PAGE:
What Might Adult Abuse Look Like?


General Signs and Examples of Abuse

  • Frequent arguments between the carer and the elderly person.
  • Changes in personality or behaviour in the person being abused.

Sign and Examples of Physical Abuse

  • Unexplained signs of injury like bruises, burns or scars, or more serious injuries such as broken bones which have no reasonable explanation.
  • Individuals reportedly taking too much of their medicines or not taking their medicines regularly (too much of a prescription remaining).
  • Signs of being restrained, such as bruises on the wrists.
  • Staff in a care home refusing to allow you to see the elderly person alone.

Signs and Examples of Emotional Abuse

  • Behaviour which threatens, belittles or controls a vulnerable person.
  • Unusual behaviour in the abused person such as rocking, sucking, or mumbling to themselves or distress.

Signs and Examples of Neglectful Behaviour

  • Unusual weight loss because of not eating or drinking sufficient; this may be because the person is not getting sufficient help to feed themselves.
  • Untreated physical problems, such as bedsores.
  • Dirty clothes or soiled bedding.
  • Being left dirty or unbathed.
  • Unsafe living conditions (lack of heat or running water; faulty electrical wiring, other fire hazards such as hoarding).

Sign and Examples of Financial Exploitation or Abuse

  • Significant or unexplained withdrawals from the person’s bank account.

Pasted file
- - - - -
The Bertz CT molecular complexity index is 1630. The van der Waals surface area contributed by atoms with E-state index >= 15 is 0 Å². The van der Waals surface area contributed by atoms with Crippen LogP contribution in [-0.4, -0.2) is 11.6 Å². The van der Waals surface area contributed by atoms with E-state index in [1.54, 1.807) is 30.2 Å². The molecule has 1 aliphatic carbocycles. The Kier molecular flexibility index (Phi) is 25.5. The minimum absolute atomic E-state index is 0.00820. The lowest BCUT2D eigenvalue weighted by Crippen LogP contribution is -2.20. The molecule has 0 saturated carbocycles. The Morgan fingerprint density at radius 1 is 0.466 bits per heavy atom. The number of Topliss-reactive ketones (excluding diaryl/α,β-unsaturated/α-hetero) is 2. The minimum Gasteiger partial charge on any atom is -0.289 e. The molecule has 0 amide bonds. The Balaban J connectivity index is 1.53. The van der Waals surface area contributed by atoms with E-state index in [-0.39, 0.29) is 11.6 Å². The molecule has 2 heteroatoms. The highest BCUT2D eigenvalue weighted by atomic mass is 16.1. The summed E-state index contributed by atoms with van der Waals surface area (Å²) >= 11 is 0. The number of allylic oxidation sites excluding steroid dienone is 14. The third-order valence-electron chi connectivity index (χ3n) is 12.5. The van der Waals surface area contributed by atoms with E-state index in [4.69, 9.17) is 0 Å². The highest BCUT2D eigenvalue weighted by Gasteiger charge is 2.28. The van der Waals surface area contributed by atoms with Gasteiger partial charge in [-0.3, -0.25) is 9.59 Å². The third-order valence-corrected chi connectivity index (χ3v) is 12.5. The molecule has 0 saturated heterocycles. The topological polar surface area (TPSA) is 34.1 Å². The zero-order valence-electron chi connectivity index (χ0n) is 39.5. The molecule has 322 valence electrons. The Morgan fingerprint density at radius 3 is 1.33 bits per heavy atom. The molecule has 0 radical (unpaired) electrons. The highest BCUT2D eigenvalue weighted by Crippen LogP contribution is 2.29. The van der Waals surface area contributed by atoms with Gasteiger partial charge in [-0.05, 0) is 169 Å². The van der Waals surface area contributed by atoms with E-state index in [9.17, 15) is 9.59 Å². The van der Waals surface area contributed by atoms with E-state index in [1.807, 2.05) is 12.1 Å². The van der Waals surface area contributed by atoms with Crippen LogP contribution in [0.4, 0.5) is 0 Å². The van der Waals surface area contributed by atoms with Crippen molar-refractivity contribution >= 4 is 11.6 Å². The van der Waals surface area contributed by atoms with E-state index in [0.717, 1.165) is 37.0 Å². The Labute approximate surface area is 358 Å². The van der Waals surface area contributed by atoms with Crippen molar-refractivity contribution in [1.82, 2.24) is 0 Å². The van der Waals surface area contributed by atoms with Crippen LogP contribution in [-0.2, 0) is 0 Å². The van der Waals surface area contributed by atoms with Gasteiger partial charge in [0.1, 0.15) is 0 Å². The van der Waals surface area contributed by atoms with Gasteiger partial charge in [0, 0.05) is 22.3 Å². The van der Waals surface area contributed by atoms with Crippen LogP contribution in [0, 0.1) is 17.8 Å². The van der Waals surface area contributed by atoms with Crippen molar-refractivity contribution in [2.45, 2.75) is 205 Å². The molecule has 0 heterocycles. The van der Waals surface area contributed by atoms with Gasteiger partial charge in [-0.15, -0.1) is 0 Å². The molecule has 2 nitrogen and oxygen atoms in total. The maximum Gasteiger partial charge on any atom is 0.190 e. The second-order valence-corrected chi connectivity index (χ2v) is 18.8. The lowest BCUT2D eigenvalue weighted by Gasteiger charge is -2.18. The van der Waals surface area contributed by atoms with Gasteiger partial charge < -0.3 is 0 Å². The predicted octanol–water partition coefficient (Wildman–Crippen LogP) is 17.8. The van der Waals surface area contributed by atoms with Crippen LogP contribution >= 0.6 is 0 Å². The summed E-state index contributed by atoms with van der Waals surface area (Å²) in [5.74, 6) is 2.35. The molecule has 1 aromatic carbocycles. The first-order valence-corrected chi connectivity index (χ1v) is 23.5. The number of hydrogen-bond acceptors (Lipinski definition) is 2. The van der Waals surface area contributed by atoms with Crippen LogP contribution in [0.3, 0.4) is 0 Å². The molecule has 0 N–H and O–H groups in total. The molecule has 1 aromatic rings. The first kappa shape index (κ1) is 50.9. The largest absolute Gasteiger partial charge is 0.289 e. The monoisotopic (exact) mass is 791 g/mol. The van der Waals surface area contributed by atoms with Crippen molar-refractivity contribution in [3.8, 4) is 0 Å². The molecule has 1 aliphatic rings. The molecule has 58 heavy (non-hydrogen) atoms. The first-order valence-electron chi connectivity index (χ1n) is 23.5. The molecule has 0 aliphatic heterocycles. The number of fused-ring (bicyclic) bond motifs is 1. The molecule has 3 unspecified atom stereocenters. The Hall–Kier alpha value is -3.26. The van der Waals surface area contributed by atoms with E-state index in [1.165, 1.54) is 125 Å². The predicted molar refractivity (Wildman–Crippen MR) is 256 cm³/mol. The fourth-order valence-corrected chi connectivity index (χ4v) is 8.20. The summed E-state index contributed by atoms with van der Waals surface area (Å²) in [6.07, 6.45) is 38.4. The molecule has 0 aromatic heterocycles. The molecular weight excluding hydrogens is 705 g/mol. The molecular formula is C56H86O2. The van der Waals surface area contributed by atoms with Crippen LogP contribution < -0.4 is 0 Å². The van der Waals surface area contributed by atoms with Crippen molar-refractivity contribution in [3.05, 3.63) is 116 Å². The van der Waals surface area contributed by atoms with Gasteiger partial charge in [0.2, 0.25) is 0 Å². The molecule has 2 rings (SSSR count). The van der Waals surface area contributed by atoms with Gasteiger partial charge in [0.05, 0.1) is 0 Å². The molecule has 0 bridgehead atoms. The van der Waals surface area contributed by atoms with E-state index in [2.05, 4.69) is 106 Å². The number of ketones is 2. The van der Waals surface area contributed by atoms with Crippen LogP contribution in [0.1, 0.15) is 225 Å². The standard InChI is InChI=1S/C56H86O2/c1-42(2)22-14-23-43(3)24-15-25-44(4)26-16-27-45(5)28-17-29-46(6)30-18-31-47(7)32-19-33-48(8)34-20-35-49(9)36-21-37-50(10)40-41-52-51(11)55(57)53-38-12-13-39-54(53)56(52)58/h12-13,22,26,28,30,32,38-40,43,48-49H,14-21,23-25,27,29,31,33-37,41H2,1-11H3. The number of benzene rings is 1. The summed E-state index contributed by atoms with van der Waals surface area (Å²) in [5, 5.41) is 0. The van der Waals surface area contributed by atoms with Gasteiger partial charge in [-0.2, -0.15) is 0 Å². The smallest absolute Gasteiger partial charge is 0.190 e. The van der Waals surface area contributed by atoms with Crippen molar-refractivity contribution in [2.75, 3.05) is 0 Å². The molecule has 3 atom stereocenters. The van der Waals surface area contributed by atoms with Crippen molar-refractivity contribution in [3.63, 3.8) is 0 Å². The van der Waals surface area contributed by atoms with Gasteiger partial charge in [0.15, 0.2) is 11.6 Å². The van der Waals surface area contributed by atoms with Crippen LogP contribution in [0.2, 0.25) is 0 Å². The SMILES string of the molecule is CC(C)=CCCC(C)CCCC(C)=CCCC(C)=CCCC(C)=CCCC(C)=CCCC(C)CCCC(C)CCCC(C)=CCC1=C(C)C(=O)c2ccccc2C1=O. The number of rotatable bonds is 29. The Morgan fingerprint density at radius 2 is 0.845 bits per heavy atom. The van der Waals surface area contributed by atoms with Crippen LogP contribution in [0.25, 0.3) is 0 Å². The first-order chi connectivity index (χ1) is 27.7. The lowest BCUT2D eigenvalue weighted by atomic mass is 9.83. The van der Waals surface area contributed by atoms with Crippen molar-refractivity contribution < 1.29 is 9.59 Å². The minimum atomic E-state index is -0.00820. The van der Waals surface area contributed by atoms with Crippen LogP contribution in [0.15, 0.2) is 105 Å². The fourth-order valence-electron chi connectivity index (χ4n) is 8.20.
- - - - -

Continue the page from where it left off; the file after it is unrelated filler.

• Items of jewellery or cash missing.
  • Unexpected or suspicious changes in wills, or power of attorney.
  • Addition of names to the person’s signature card.
  • Unexpected or unneeded subscriptions for goods or services.

Acknowledgement of Abuse

It can be particularly difficult for the abused person to acknowledge what is happening, or talk to someone, because:

  • the person abusing them may be someone they love such as a family member.
  • they feel guilty or that they have behaved ill-advisedly.
  • the person abusing them is someone they depend on for daily care or financial support.
  • they are frightened of the consequences if they tell someone

Concerned?

If you are suspicious or have any concerns for a child you can help by contacting the right people to share your concerns.

Please use our Reporting A Concern page to contact the appropriate service. If you are worried that there is immediate danger of harm then you should contact the police.